Rule 12(b)(6) motion than on Rule 15.
Both Complaints combine the spraying and tackling in the same cause of action for
excessive force. Whereas the original Complaint’s excessive force count is asserted
against Officer DeLeon and Officers Doe, the Amended Complaint’s excessive force
count states that it was Officer Perez and Officers Doe who sprayed and tackled her,
and asserts the claim against Officers Perez, DeLeon, and Doe. (Compl. ¶¶ 34-39;
Am. Compl. ¶¶ 34-39.) In both Complaints, plaintiff asserts all of her § 1983
claims—including excessive force, false arrest, failure to intervene, malicious
prosecution, fabrication of evidence, violation of First Amendment rights, and
conspiracy to violate civil rights—against all individual defendants.
After the Court received the parties’ submissions on the motion to dismiss,
the Court ordered that Corporation Counsel, who was representing all defendants,
to answer four questions derived from caselaw regarding relation back:
1. Did Officer Juan Perez have actual knowledge that an action would have
been brought against him but for a mistake concerning the identity of the
party who allegedly sprayed plaintiff with pepper spray on March 17, 2012?
2. Was Officer Perez aware of the lawsuit prior to July 15, 2015?3
3. Did Corporation Counsel begin preparing Officer Perez’s personal defense
even prior to actual notice of potential suit?
4. Did Corporation Counsel know that Officer Perez was likely to be sued?
July 15, 2015 was the end of the 120-day Rule 4(m) period for serving a summons and
complaint. It is relevant because Rule 15(c) for relation back regarding changing the name of a party
requires that the party to be brought in by the amendment received notice of the action and knew or
should have known the action would have been brought against it on or before the expiration of the
Rule 4(m) period. Fed. R. Civ. P. 4(m), 15(c).
(ECF No. 37.) Corporation Counsel replied in the negative to all four questions.
(Ltr. from Assistant Corp. Counsel Daniel Braun, ECF No. 38 (“Braun Ltr.”), at
1-2.) In addition, Corporation Counsel stated that plaintiff did not file any of the
following regarding the allegations underlying the lawsuit: 1) a complaint with the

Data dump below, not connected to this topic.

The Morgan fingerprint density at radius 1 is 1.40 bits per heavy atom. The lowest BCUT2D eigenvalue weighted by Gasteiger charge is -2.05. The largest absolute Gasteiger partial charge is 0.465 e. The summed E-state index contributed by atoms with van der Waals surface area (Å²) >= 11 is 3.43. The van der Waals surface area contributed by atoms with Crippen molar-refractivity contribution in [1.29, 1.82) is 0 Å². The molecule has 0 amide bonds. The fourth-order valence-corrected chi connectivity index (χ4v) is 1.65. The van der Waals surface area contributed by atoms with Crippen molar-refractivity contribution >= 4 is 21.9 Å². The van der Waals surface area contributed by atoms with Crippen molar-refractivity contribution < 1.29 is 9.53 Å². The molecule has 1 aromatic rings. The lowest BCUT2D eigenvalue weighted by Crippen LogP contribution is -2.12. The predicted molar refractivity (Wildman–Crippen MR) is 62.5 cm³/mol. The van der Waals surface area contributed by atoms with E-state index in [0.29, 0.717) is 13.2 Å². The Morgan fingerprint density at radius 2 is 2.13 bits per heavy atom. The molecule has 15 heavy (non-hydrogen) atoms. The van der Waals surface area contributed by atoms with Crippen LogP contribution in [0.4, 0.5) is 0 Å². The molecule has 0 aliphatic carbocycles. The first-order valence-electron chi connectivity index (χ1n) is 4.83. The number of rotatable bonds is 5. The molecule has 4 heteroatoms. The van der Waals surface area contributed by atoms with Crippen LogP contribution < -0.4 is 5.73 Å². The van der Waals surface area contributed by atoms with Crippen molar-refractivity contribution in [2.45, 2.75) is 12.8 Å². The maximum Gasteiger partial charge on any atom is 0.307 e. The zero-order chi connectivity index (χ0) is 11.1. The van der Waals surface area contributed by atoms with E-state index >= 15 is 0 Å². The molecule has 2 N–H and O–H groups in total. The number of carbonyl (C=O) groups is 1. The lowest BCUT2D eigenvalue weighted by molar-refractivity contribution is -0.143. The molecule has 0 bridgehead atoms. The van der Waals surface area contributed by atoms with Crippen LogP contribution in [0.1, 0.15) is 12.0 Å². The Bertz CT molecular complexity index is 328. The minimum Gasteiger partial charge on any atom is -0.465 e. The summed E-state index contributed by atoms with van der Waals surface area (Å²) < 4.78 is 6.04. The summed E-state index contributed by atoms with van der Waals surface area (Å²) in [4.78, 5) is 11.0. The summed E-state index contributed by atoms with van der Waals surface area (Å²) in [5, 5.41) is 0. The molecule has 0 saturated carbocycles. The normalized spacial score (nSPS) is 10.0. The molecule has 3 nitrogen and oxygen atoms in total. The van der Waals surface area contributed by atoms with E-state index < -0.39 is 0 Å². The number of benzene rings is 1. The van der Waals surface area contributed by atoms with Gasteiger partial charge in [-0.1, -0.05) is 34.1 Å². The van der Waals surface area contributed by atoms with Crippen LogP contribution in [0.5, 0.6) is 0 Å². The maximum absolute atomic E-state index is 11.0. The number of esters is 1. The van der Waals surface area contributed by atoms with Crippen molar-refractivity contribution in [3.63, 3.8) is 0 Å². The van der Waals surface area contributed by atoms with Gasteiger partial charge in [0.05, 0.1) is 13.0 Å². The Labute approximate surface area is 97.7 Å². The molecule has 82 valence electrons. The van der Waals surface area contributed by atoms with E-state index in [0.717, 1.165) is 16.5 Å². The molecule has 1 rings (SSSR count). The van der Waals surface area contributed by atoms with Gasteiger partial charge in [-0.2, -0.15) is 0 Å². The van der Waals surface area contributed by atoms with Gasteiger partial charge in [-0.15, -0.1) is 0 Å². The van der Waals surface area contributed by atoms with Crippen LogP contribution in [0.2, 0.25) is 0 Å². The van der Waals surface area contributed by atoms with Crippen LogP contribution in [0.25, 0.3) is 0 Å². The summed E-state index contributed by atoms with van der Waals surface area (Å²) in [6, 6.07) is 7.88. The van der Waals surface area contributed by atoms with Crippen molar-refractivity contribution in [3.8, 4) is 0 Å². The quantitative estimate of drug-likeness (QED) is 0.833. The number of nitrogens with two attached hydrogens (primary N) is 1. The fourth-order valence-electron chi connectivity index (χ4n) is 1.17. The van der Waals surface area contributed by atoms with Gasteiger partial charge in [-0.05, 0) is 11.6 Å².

Civilian Complaint Review Board, 2) a complaint with the Internal Affairs Bureau,
or 3) a Notice of Claim with the NYPD. Corporation Counsel also did not begin to
prepare Officer Perez’s defense until plaintiff first indicated that she wanted to add
him as a defendant on September 21, 2015. (Id.)4
On February 29, 2016, the Court converted the motion from a Rule 12(b)(6)
motion to dismiss to a Rule 56 motion for summary judgment in order to properly
consider materials outside the pleadings submitted by the parties. See Rand v.
Birbrower, Montalbano, Condon & Frank, P.C., 31 Fed. App’x. 748, 751 (2d Cir.
2002). The Court gave the parties an opportunity to submit additional materials.5
This motion was initially filed as a motion to dismiss under Rule 12(b)(6). “If,
on a motion under Rule 12(b)(6) or 12(c), matters outside the pleadings are
The Court accepts defense attorney’s answers to the Court’s inquiries because they proffer
facts and are based on the attorney’s first-hand knowledge. See Wyler v. United States, 725 F.2d
156, 160 (2d Cir. 1983) (attorney affidavit containing “no specific facts or is not based on first-hand
knowledge is not entitled to any weight”). While the letter reply is not technically filed as an
affidavit, it was made pursuant to the Court’s request, and the Court notes that under Fed. R. Civ.
P. 11, an attorney filing any signed submission to the court “certifies that to the best of the person’s
knowledge, information, and belief, formed after an inquiry reasonable under the circumstances.”
Plaintiff submitted additional argument and citations, which the Court accepts for the
purposes of this motion, but notes that they are either repetitive of prior submissions or not relevant
to the relation-back issue that is dispositive here.
presented to and not excluded by the court, the motion must be treated as one for
summary judgment under Rule 56.” Fed. R. Civ. P. 12(d); see also Sahu v. Union
Carbide Corp., 548 F.3d 59, 67 (2d Cir. 2008); Yosef v. Passamaquoddy Tribe, 876
F.2d 283, 286 (2d Cir. 1989) (stating that “it is appropriate to treat the motion to
dismiss under Rule 12(b)(6)” based on a statute of limitations defense “as one for
summary judgment”). Pursuant to Rule 12(d), the Court provided parties with an
opportunity to submit supplemental materials. (Order, Feb. 29, 2016, ECF No. 47.)
“Summary judgment is appropriate only ‘if the pleadings, the discovery and
disclosure materials on file, and any affidavits show that there is no genuine issue
as to any material fact and that the movant is entitled to judgment as a matter of
law.’” Wright v. Goord, 554 F.3d 255, 266 (2d Cir. 2009) (quoting Fed R. Civ. P.
56(c)); see also Celotex Corp. v. Catrett, 477 U.S. 317, 322 (1986).
The moving party bears the initial burden of demonstrating “the absence of a
genuine issue of material fact.” Celotex, 477 U.S. at 323. When the moving party
does not bear the ultimate burden on a particular claim or issue, it need only make
a showing that the non-moving party lacks evidence from which a reasonable jury
could find in the non-moving party’s favor at trial. Id. at 322-23.
In making a determination on summary judgment, the court must “construe
all evidence in the light most favorable to the nonmoving party, drawing all
inferences and resolving all ambiguities in its favor.” Dickerson v. Napolitano, 604
F.3d 732, 740 (2d Cir. 2010). Once the moving party has discharged its burden, the
opposing party must set out specific facts showing a genuine issue of material fact
for trial. Wright, 554 F.3d at 266. “[A] party may not rely on mere speculation or
conjecture as to the true nature of the facts to overcome a motion for summary
judgment,” as “[m]ere conclusory allegations or denials cannot by themselves create
a genuine issue of material fact where none would otherwise exist.” Hicks v.